Author Topic: Seperating the posers from the actual champs  (Read 30477 times)

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Offline mikegmi2

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Re: Seperating the posers from the actual champs
« Reply #30 on: August 26, 2013, 05:18:12 AM »
Hey Tim cool to see you posting!  I watched you play for a bit on Sunday, saw you pull off some crazy wall jumps, good stuff.

Yea I agree with you, it would be cool to incorporate some sort of bounty or category for people that go all out...although I think it would be tough to do and manage...for some of the reasons Hank already mentioned.  Certainly do-able though, with a few added rules.

There's always the situation(s) where low scoring/high paced games can get ignored because most people just look at the final score. 

I didn't have much time to play in this last tournament, just a few hours on Sunday.  My best was 600-something k...I believe played at around a 1.05M pace.  Funny thing is I think I died twice before L4 in this game...but I wasn't restarting since I had limited time.

Anyhow welcome...and see you around the forums.
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Offline mikegmi2

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Re: Separating the posers from the actual champs
« Reply #31 on: August 26, 2013, 05:32:46 AM »
Rather than a rule how about a bounty for the best average pace starting at level 5?

Now THAT is a suggestion I can fully support.

The specifics would have to be hammered out, but I think a pace bounty is actually a great idea.

Me too, Chris.

As for the details, there are 2 that immediately come to mind:

Future Death Point Values

As I see it, this is a non-issue.  If we're looking at a player's "final" pace (at the beginning of the stage where the final death occurs), the points from deaths 1-3 have already been determined.

Mid-Game Strategy Shifts

There will likely be a variety of opinions on this one.  How do you measure the "huge start, then run boards" approach of Player A, against the "warp to L05, then double hammer" strategy of Player B?

Personally, I like Hank's suggestion of using the least squares regression line.

This whole idea should encourage some lively debate, and deserves a thread of its own.

Would there be a cutoff for games being considered for this category?  For example, even if you had a huge pace going, if you didn't even make it half way through the game, it doesn't count? 2/3 of the way?

Judging between an 850k game that ended on 18-2 (1,049,300 pace ) and a 940k game that ended on 19-6 (1,048,800 pace)?

One made it slightly farther into the game, another had a slightly higher pace?  Who wins?  What if it's even closer?
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Offline LMDAVE

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Re: Seperating the posers from the actual champs
« Reply #32 on: August 26, 2013, 05:47:39 AM »
Wow, I haven't been visiting the forums as regularly as I used to and this is certainly an interesting thread.

Welcome to the forums Tim, I've always respected your game, and understand your KoK issues, but never understood your hatred towards Wiebe. Most here know him and know his game is beyond real, and he's proved it live many times.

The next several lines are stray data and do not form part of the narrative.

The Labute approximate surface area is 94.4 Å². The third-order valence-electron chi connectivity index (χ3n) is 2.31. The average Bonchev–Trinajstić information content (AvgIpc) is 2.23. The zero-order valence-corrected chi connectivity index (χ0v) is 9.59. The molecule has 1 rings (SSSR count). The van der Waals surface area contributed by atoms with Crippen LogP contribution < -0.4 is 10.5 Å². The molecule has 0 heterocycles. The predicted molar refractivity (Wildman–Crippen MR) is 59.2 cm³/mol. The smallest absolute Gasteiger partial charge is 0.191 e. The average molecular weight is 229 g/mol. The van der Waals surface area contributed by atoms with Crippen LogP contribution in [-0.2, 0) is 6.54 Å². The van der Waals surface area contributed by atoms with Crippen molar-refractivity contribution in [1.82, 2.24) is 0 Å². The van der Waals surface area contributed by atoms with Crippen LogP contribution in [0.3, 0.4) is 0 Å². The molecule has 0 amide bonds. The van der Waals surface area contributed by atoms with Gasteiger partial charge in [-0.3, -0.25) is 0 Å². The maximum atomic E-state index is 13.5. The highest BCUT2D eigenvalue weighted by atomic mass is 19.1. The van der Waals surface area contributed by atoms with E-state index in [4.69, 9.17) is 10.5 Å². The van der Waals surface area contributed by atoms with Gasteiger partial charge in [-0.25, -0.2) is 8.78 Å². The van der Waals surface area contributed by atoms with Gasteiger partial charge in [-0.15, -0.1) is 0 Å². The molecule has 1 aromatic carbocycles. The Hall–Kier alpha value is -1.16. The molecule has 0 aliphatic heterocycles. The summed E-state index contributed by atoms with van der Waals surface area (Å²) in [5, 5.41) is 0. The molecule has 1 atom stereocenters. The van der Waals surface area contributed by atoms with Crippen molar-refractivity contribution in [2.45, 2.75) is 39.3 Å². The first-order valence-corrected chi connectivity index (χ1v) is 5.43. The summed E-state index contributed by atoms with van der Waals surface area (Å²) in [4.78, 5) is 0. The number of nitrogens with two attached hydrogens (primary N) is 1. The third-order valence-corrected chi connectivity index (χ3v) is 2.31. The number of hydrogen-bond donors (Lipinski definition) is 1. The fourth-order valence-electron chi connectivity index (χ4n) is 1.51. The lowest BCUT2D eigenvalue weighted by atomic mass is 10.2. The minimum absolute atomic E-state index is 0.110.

As far as pace vs. actual score, that's something some off us have been dealing with for a while. Going back to KO1 where I flopped (but my pace was good), to KO2 where my top game was 847K but had that game reached the killscreen it would have been #3 in the tournament. Just like my personal best I've sitting on for 1 year. 1.026M dying on level 21-2. It would have topped Steve and Billy's current PB had I just finished those last few boards...and I've been living with that for one year now. Now my 1.026M is mixed in with those who caught up now.

But, in the end, it's my own fault for not duplicating the game after all this time. I can't explain it, it's frustrating, as much as we all understand pace, when it comes to tournaments, it just can't used. You have to give credit to the guy who actually finished.

LOL, we all remember the old tortoise vs the hair cartoon. Even though the rabbit was always faster, he couldn't finish.
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Offline TheSunshineFund

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Re: Seperating the posers from the actual champs
« Reply #33 on: August 26, 2013, 06:08:52 AM »
I relish being a DK nit. 
Why not play some Kangaroo today?
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Offline stella_blue

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Re: Separating the posers from the actual champs
« Reply #34 on: August 26, 2013, 06:57:31 AM »
Would there be a cutoff for games being considered for this category?  For example, even if you had a huge pace going, if you didn't even make it half way through the game, it doesn't count? 2/3 of the way?

That's a good point, Mike.  I would probably recommend L12 as the bare minimum requirement for levels completed, although any choice is bound to be somewhat arbitrary.

Judging between an 850k game that ended on 18-2 (1,049,300 pace ) and a 940k game that ended on 19-6 (1,048,800 pace)?

One made it slightly farther into the game, another had a slightly higher pace?  Who wins?  What if it's even closer?

That's a much tougher one.  I anticipate 2 main arguments:

The Purist Point of View

Assuming the pace calculation has been precisely defined, and that both players have completed the minimum number of levels (or boards, or whatever), the higher pace wins, whether the difference is 200 points or 50K.  Using a baseball analogy, let's say Player A and Player B are in a tight race for the AL batting title, so close that their averages must be extended to 4 decimal places.  Player A has an average of .3428 (192 hits, 17 HR, 84 RBI).  Player B's average is .3426 (227 hits, 48 HR, 135 RBI).  Player A is the league batting champion.  The fact that Player B has more hits, and superior power numbers, is completely irrelevant.  Player B may very well be unanimously voted the league's MVP, but he does not win the batting title.

The "Too Close to Call, We Need a Tiebreaker" Point of View